Frank Nutter, president of the Reinsurance Association of America and former BIOS trustee, recently went on record saying that the industry he represents is, at its core, based in science. “It’s critical that the industry be knowledgeable about developments from the science community that reflect increasing knowledge about climate and weather.”
And he’s not alone in this opinion. Many executives in the insurance and reinsurance industries are leaning in to the idea that long-term business models should include not just traditional actuarial sciences, but also climate sciences that can provide much-needed insight into future conditions that may impact insurance underwriting. To this end, reinsurance companies are beginning to hire ocean and climate scientists on their staff, and international industry conferences are increasingly placing scientists and science-based organizations, such as the National Oceanic and Atmospheric Administration (NOAA) and BIOS’s Risk Prediction Initiative (RPI) on their agendas. But this wasn’t always the case.
Toward the close of the 20th century, concern about Earth’s changing climate was beginning to build. Countries around the world were starting to feel the impacts of climate change, with record-breaking droughts and extreme rainfall events impacting agriculture, causing property loss/damage, and prompting concern about long-term implications for world economies.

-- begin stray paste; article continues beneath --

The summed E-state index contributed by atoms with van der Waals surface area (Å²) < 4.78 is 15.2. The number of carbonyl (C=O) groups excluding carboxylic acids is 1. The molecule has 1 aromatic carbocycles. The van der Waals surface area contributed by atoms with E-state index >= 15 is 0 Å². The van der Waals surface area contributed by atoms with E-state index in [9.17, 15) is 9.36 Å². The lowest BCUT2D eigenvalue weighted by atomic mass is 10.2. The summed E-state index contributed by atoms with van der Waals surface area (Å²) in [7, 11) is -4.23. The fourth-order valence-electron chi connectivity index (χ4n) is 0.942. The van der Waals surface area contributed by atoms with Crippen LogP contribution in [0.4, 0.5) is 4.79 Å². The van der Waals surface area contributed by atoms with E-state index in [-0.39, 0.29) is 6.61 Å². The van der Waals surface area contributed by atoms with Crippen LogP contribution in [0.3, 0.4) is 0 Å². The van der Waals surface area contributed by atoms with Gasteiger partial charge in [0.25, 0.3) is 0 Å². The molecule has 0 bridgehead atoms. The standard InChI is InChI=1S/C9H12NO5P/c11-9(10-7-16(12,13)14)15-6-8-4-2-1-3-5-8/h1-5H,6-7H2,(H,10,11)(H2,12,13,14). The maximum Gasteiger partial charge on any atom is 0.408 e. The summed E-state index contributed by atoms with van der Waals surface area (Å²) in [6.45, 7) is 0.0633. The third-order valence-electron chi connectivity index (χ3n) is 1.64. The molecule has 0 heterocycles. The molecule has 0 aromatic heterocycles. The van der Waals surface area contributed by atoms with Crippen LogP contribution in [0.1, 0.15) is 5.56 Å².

The call for action on both national and international levels brought to light a growing need for complex, interdisciplinary climate science to be communicated clearly and efficiently, not just to governments and their citizenry, but also to the various industries addressing and impacted by a changing climate.
In 1993, BIOS (then the Bermuda Biological Station for Research) was embarking on a strategic campaign to raise endowment funds and saw the chance to develop a new research and funding opportunity for the institution—one based on connecting climate research with issues of concern to the insurance and reinsurance industries.
A year later, RPI was formed as a science-business partnership focusing on enhancing communication between scientists and decision makers in the insurance industry. A Bermuda-based reinsurance company provided initial financial support and, within the first two years, an additional 13 reinsurance companies in Bermuda, the United States, and Europe signed on, with the goal of creating a new body of public knowledge on hurricane risks and climate variability.
“We actively help scientists understand which questions the industry is asking, and assist them in the development of relevant and applicable output from their in-depth research into natural hazards,” said RPI program manager Mark Guishard. “We like to think of ourselves as ‘science brokers’ connecting academia and industry.”
RPI offers opportunities for in-depth dialogue between scientists and reinsurers through a variety of topical seminars and workshops. In addition to the expertise of BIOS scientists, funding from member companies and industry partners allows RPI to enlist the participation of leading climate and hazard scientists from around the world. As a result, these workshops are an important venue for synthesizing details of independent scientific investigations, as well as identifying new directions for insurance-relevant climate research.
The first workshop, held in 1995, discussed recent forecasting advances for the global climate cycle, while a second workshop held later that same year focused on hurricane prediction. Since then, workshops have been held every year, with topics including modeling and predicting storm surges, windfield dynamics of tropical cyclones, and European windstorms.